There’s nothing quite like a child’s imagination.
Children can bring entirely new creatures and worlds to life simply with the power of their minds. Silence is a point-and-click adventure game whose setting is a place called Silence – a world in between life and death, dreamt up by its two young protagonists. Its main characters are Noah and his little sister Renie, who invented the world and its characters to help them escape from the war going on in the real world. During an air raid, Noah and Renie are transported into Silence where they become separated. As Noah, you’re forced to try and reunite with your sister and, as much as you don’t want to, make it back to the real world.
Silence isn’t all sunshine and rainbows – this realm has its own war going on, between the Rebels and the Seekers. The Seekers are masked creatures out to destroy the towns and citizens of Silence, and the Rebels are a small group of warriors who seeks to stop them. From the second they step foot in Silence, Noah and Renie are forced into the middle of this ongoing conflict and you’ll be forced to decide exactly how they handle themselves and the situation.
Silence‘s gameplay is easy enough to pick up. You’re able to move about your environment freely while interacting with objects and characters nearby. There are certain items that you’ll pick up to help you later as well as things that can be used right away or combined to create something new. Sometimes the items will be used for an unexpected outcome, like using a mask to create a bridge over a dangerous river of tar. That’s why it’s important to use trial and error and experiment with everything. Helpfully, you can highlight everything that you can interact with in your immediate area in order to help you from getting stuck, but this hint system won’t tell you what the items are used for or if they’re useful to you at all.
Along with the point-and-click elements of Silence, you’ll also be making some dialogue choices. Most of your decisions don’t seem to mean too much in the long run, but there are some that can actually mean life or death for your characters. You may decide to stand your ground rather than run away, but it turns out that standing your ground might not always be a good idea. You’ll encounter several of these random death scenarios as you play. Some of them seem pretty inevitable in order to teach you a lesson on what to do next time, but after two or three times of messing up in the same way, you’re likely to get annoyed at having to watch the long death cut scene again.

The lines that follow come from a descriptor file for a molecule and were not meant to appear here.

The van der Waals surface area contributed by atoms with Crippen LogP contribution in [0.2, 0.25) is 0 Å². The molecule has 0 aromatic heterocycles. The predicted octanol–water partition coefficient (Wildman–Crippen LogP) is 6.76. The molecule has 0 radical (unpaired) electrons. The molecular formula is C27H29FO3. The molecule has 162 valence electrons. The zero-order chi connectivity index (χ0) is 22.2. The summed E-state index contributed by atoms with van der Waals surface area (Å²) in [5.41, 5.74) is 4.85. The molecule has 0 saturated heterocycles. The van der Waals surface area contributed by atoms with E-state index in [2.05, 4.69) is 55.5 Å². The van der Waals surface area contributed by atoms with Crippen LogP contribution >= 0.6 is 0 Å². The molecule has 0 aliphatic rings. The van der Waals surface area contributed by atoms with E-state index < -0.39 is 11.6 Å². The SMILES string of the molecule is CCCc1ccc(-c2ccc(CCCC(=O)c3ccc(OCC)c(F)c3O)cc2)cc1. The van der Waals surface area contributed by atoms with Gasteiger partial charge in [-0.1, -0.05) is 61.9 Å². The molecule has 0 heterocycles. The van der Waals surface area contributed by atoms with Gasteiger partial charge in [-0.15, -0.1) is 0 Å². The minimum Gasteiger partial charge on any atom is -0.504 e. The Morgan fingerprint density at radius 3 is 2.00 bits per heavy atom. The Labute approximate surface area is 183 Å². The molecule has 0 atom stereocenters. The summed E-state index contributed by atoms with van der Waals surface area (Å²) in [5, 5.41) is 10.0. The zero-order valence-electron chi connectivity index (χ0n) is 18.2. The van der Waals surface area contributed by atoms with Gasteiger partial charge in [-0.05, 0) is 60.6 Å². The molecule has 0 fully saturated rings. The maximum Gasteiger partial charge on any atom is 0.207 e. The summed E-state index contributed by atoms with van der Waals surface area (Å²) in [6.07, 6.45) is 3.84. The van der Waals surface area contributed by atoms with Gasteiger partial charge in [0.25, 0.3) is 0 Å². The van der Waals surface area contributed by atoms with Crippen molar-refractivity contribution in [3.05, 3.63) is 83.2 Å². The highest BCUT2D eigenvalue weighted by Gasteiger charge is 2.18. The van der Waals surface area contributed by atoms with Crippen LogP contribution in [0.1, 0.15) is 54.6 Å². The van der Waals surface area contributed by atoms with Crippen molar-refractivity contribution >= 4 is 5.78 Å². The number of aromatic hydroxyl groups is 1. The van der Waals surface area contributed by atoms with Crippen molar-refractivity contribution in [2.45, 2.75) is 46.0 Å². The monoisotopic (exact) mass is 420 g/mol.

During the game you’ll be controlling mostly Noah and Renie, but there’s one more playable character that deserves a bit of the spotlight, and that’s Spot. A cute little caterpillar, Spot can make himself flat as a board or big and bulgy like a bouncy ball. His abilities will come in handy as you progress through Silence, and he’ll save the day a few times. He can be a little clumsy and wacky at times but, in the end, Spot will probably be the difference between your characters living and dying. Yay, Spot!
Silence‘s gameplay is fun, but it’s the settings that truly make the game shine. The serene yet nightmarish world is filled with dozens of moving components. From its plants to its creatures, everything is expressive and brings the world to life. There’s something incredible waiting around every corner, and the environments will never fail to surprise and fill you with awe.
Though Silence looks great on Nintendo Switch, it isn’t without problems. The characters can sometimes look odd, even expressionless, making cut scenes fall short. Noah even occasionally appears to have had a bad allergic reaction to something in his cheeks. Much of the voice acting at times also leaves much to be desired. Renie’s delivery of lines is meant to be cute and joyful, but tend to come off as deadpan. For the most part, Noah’s character is acted well, but others are over the top.
In the end though, these are fairly minor issues that can be easily overlooked when most other elements of Silence really shine. Its puzzles are challenging enough to keep you engrossed through its three- to four-hour play time, but its Silence‘s locations and environment design that will really make you fall in love with this game. And Spot, of course.